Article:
YAP signals govern the high PHF6 expressions in breast cancer cells. A The RT-qPCR analysis of PHF6 mRNAs in MCF-7 cells treated with DMSO and indicated compounds targeting various signals. The levels were normalized and illustrated by heatmap. B Western blotting assay detecting the PHF6 proteins in MCF-7 cells transfected with EV, YAP-S127A and YAP-S94A plasmids. C Western blotting assay detecting the PHF6 proteins in shCtrl and shBPTF MDA-MB-231 cells. D, E Dual luciferase reporter assays showed that PHF6 promoter activity in MCF-7 (D) and MDA-MB-231 (E) cells tranfected with EV, YAP, YAP-S127A and YAP-S94A plasmids. F ChIP-qPCR assay was conducted with a-YAP antibody and control IgG to show YAP binding to PHF6 promoter in parental and YAP-deleted cells. G ChIP-qPCR assay was conducted with a-TEAD4 antibody and control IgG to show TEAD4 binding to PHF6 promoter in parental and YAP-deleted cells. Besides, YAP loss impaired TEAD4 binding ability. H Detection of relative luciferase activity in the indicated YAP-deleted MCF-7 cells transfected with EV-GFP, YAP, TEAD4, YAP-S127A and YAP + TEAD4, respectively. I CCK-8 assays were utilized to determine cell growth rates in the indicated groups, including EV + shCtrl, YAP + shCtrl, and YAP + shPHF6#1. MCF-7 cells (left), MDA-MB-231 cells (right). J Correlation analysis showing the relationships between PHF6 and YAP1 levels in TCGA-Bca cohort. K The RT-qPCR analysis of PHF6 mRNA levels in shCtrl and shYAP MCF-7 cells that were exposed to 20% or 1% O2 for 24 h, individually. L The RT-qPCR analysis of PHF6 mRNA levels in parental and HIF-DKO Bca cells. M Western blotting assays were used to detect PHF6 proteins in Bca cells under 20% or 1% O2 for 24 h, individually. *P < 0.05, **P < 0.01, ***P < 0.001

PHF6 depends on HIF crosstalk to drive progression of Bca cells in vitro and in vivo

To investigate whether HIF is required for PHF6-mediated breast tumor progression, we thus established parental and HIF1α/HIF-2α DKO breast cancer cells overexpressing FLAG-PHF6 or EV. The CCK-8 assays indicated that PHF6 could notably elevate cell growth rates, which was completely abolished by HIF1α/HIF-2α DKO in three independent cell lines (Fig. 5A). Besides, PHF6 overexpression could further enhance cell colony formation ability, but HIF1α/HIF-2α DKO completely impaired the effect (Fig. 5B). The similar results were also observed in MDA-MB-231 cells, where HIF1α/HIF-2α DKO completely abolished the PHF6-activated migration ability (Fig. 5C). The subcutenous xenograft tumor model indicated that PHF6 KD could restrict the in vivo tumor growth, as indicated by tumor volumes (Fig. 5D). The cells from the above four groups were further implanted into the mammary fat pad of female NOD/SCID mice. Apparently, enhanced PHF6 expressions in MDA-MB-231 cells significantly promoted in vivo tumor growth in mice, which was further abolished by HIF1α/HIF-2α DKO (Fig. 5E, F). Given that PHF6 recruits BPTF to sustain HIF transcriptional activity, we thus wondered whether targeting BPTF using specific inhibitor (AU1) could suppress breast cancer progression. We utilized the parental and HIF1α/HIF-2α DKO MDA-MB-231 cells to construct the orthotopic implantation tumor model and found AU1 could notably suppress the tumor growth in mice, as compared to tumors derived from mice in DMSO group (Fig. 5H, I). However, AU1 could hardly inhibit tumor progression in tumors derived from the HIF1α/HIF-2α DKO cells, suggesting that AU1 depends on HIF to exert the anti-tumor effect (Fig. 5H, I). Taken together, these data implicated that PHF6 depends on HIF signaling to potentiate breast cancer progression in vitro and in vivo. In addition, targeting PHF6/BPTF creates an epigenetic vulnerability for breast cancer treatment.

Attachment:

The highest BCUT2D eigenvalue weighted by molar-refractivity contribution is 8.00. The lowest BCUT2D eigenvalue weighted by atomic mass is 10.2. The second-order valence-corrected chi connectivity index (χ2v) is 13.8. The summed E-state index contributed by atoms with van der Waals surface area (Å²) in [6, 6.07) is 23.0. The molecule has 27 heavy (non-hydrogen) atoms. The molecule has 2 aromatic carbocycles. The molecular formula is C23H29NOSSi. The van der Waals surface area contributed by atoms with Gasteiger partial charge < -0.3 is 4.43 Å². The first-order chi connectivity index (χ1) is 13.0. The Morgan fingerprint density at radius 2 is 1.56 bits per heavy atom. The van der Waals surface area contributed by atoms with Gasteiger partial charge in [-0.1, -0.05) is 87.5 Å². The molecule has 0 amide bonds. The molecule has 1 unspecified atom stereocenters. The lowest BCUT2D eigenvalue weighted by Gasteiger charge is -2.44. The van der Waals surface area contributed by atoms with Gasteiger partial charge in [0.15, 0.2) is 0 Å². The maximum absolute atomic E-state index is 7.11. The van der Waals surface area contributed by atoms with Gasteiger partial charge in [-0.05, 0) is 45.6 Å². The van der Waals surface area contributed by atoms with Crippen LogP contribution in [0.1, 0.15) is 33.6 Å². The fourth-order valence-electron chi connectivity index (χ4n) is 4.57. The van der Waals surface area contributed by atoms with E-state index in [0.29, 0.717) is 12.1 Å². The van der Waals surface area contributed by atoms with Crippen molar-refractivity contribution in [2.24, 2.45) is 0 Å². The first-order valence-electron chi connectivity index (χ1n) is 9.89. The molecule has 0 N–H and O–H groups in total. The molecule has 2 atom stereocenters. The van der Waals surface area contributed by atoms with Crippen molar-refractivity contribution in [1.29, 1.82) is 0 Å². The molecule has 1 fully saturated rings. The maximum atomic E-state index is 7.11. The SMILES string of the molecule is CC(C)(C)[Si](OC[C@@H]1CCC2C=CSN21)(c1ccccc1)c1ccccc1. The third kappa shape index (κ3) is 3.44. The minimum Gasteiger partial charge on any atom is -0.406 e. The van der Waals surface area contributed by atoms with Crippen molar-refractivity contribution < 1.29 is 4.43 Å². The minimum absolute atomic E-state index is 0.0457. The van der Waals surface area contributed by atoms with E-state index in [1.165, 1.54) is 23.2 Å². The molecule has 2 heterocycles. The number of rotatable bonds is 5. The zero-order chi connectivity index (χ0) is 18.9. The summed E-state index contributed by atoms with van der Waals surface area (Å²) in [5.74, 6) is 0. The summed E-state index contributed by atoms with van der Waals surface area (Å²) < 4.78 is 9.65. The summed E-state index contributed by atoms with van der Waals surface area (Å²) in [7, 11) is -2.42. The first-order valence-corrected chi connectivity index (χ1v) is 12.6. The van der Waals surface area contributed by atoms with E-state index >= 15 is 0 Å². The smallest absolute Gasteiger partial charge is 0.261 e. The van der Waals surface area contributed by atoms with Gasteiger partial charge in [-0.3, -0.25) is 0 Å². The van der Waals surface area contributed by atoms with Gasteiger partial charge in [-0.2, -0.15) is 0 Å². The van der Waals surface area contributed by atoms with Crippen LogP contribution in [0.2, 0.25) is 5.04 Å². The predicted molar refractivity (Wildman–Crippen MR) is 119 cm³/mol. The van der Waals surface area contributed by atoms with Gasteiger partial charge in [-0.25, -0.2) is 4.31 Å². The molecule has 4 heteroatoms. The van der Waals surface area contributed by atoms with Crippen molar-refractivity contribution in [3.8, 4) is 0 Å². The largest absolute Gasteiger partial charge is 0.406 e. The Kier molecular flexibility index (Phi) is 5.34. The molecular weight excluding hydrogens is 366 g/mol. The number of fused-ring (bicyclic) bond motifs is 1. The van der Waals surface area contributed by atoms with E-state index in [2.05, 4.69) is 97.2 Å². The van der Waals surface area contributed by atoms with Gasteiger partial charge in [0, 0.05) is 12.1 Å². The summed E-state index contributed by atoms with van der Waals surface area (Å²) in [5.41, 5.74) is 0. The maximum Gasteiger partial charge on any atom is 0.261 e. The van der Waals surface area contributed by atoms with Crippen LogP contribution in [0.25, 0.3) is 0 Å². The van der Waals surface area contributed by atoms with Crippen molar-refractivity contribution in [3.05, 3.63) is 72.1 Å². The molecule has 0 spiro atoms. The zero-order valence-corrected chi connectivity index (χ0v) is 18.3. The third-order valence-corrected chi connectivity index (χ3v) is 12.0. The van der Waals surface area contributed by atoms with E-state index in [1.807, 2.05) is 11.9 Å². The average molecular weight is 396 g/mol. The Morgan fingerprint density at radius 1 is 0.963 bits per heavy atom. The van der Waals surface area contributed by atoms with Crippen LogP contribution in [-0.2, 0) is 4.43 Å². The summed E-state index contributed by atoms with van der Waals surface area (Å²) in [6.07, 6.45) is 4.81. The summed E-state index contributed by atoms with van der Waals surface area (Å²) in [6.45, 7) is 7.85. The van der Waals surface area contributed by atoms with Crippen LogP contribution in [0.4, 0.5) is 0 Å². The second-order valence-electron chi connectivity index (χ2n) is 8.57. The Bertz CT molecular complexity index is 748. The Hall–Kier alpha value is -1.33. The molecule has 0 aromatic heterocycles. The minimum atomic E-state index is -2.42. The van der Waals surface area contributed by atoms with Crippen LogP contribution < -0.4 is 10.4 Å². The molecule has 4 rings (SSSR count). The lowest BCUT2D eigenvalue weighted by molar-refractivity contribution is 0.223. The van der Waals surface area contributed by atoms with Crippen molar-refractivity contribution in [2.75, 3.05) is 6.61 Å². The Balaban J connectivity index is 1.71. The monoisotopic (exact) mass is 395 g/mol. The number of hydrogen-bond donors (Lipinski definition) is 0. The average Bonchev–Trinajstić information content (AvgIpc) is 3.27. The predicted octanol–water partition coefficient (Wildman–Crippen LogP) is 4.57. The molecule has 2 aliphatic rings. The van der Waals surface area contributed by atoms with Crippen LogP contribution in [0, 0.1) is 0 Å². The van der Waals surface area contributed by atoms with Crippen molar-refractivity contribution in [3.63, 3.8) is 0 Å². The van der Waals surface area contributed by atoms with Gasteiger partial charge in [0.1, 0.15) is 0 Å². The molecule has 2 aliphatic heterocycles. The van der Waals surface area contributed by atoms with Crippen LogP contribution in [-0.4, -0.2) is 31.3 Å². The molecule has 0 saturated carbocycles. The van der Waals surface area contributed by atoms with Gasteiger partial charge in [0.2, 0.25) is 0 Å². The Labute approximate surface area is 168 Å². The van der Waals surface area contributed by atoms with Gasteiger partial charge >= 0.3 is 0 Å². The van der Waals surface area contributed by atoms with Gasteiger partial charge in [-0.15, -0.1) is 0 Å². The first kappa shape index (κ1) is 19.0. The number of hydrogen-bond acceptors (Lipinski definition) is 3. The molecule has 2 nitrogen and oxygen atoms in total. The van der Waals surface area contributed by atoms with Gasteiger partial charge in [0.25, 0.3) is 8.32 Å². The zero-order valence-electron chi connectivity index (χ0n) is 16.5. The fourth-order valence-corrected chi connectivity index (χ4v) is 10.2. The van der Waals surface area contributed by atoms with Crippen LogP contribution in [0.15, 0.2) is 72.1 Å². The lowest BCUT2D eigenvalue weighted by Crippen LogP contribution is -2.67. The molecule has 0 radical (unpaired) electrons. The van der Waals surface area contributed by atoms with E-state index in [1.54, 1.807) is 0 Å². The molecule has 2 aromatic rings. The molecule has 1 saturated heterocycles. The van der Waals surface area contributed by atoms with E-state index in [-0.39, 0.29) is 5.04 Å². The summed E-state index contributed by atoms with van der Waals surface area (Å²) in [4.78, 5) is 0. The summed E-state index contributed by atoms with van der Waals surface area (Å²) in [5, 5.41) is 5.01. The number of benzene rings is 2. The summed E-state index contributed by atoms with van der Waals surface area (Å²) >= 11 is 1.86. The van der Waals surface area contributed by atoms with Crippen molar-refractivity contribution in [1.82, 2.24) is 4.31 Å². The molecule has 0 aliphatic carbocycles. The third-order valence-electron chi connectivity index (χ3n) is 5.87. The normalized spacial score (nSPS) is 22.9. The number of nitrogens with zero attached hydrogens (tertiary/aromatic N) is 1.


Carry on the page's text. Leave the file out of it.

Fig. 5
figure 5

PHF6 depends on HIF crosstalk to drive progression of Bca cells in vitro and in vivo. A Parental and HIF-DKO Bca cells (MCF-7, MDA-MB-231, BT-549) expressing EV or PHF6 were subjected to conduct the CCK-8 assays. B Colony formation assays were conducted in Parental and HIF-DKO MCF-7 cells expressing EV or PHF6. Quantification data was shown on the right. C Cell migration assays were conducted in Parental and HIF-DKO MCF-7 cells expressing EV or PHF6. Quantification data was shown. D The subcutenous xenograft tumor model was conducted the compare the differential growth rates in tumors drived from shCtrl and shPHF6 cells. E Parental and HIF-DKO MDA-MB-231 cells expressing EV or PHF6 were orthotopically implanted into the mammary fat pad of female NOD/SCID mice, respectively. The corresponding tumor growth curves were generated. F The corresponding tumor weights from the indicated groups was compared. G Illustration of PHF6/BPTF/HIF regulatory mechanisms in driving HIF downstream targets. H, I The orthotopic implantation tumor model showing the AU1 responses of tumors derived from the parental and HIF-DKO MDA-MB-231 cells. Quantification of tumor volumes and weight were shown in (I) and (J). *P < 0.05, **P < 0.01, ***P < 0.001

PHF6 correlates with HIF-signature in Bca samples that has clinical significance